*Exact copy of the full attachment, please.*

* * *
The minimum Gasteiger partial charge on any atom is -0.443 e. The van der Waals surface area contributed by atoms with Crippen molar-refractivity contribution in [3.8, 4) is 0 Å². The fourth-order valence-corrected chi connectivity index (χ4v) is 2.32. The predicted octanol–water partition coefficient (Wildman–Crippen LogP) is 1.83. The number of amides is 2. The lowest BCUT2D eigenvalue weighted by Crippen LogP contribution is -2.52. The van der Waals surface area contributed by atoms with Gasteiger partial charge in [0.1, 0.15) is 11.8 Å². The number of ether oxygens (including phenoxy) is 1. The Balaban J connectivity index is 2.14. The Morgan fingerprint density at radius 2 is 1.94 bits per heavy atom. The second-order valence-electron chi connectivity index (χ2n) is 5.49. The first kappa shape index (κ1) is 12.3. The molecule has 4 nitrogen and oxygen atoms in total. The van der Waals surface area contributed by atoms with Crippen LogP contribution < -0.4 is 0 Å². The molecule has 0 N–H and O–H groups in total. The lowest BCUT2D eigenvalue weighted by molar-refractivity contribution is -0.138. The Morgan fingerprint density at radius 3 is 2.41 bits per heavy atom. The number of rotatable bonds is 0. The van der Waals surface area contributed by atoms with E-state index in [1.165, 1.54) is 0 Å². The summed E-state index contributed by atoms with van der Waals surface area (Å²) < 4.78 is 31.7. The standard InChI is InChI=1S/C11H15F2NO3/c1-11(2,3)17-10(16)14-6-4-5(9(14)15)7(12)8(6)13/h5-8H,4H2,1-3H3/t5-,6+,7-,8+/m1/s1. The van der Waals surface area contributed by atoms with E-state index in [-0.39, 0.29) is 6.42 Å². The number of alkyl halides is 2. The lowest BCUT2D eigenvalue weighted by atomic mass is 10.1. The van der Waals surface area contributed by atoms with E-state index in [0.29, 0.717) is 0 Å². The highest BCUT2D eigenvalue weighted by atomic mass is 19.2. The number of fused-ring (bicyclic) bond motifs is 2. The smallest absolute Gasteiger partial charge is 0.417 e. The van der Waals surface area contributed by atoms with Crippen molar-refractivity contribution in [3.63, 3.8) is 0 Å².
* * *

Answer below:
The minimum Gasteiger partial charge on any atom is -0.443 e. The van der Waals surface area contributed by atoms with Crippen molar-refractivity contribution in [3.8, 4) is 0 Å². The fourth-order valence-corrected chi connectivity index (χ4v) is 2.32. The predicted octanol–water partition coefficient (Wildman–Crippen LogP) is 1.83. The number of amides is 2. The lowest BCUT2D eigenvalue weighted by Crippen LogP contribution is -2.52. The van der Waals surface area contributed by atoms with Gasteiger partial charge in [0.1, 0.15) is 11.8 Å². The number of ether oxygens (including phenoxy) is 1. The Balaban J connectivity index is 2.14. The Morgan fingerprint density at radius 2 is 1.94 bits per heavy atom. The second-order valence-electron chi connectivity index (χ2n) is 5.49. The first kappa shape index (κ1) is 12.3. The molecule has 4 nitrogen and oxygen atoms in total. The van der Waals surface area contributed by atoms with Crippen LogP contribution < -0.4 is 0 Å². The molecule has 0 N–H and O–H groups in total. The lowest BCUT2D eigenvalue weighted by molar-refractivity contribution is -0.138. The Morgan fingerprint density at radius 3 is 2.41 bits per heavy atom. The number of rotatable bonds is 0. The van der Waals surface area contributed by atoms with E-state index in [1.165, 1.54) is 0 Å². The summed E-state index contributed by atoms with van der Waals surface area (Å²) < 4.78 is 31.7. The standard InChI is InChI=1S/C11H15F2NO3/c1-11(2,3)17-10(16)14-6-4-5(9(14)15)7(12)8(6)13/h5-8H,4H2,1-3H3/t5-,6+,7-,8+/m1/s1. The van der Waals surface area contributed by atoms with E-state index in [-0.39, 0.29) is 6.42 Å². The number of alkyl halides is 2. The lowest BCUT2D eigenvalue weighted by atomic mass is 10.1. The van der Waals surface area contributed by atoms with E-state index in [0.29, 0.717) is 0 Å². The highest BCUT2D eigenvalue weighted by atomic mass is 19.2. The number of fused-ring (bicyclic) bond motifs is 2. The smallest absolute Gasteiger partial charge is 0.417 e. The van der Waals surface area contributed by atoms with Crippen molar-refractivity contribution in [3.63, 3.8) is 0 Å².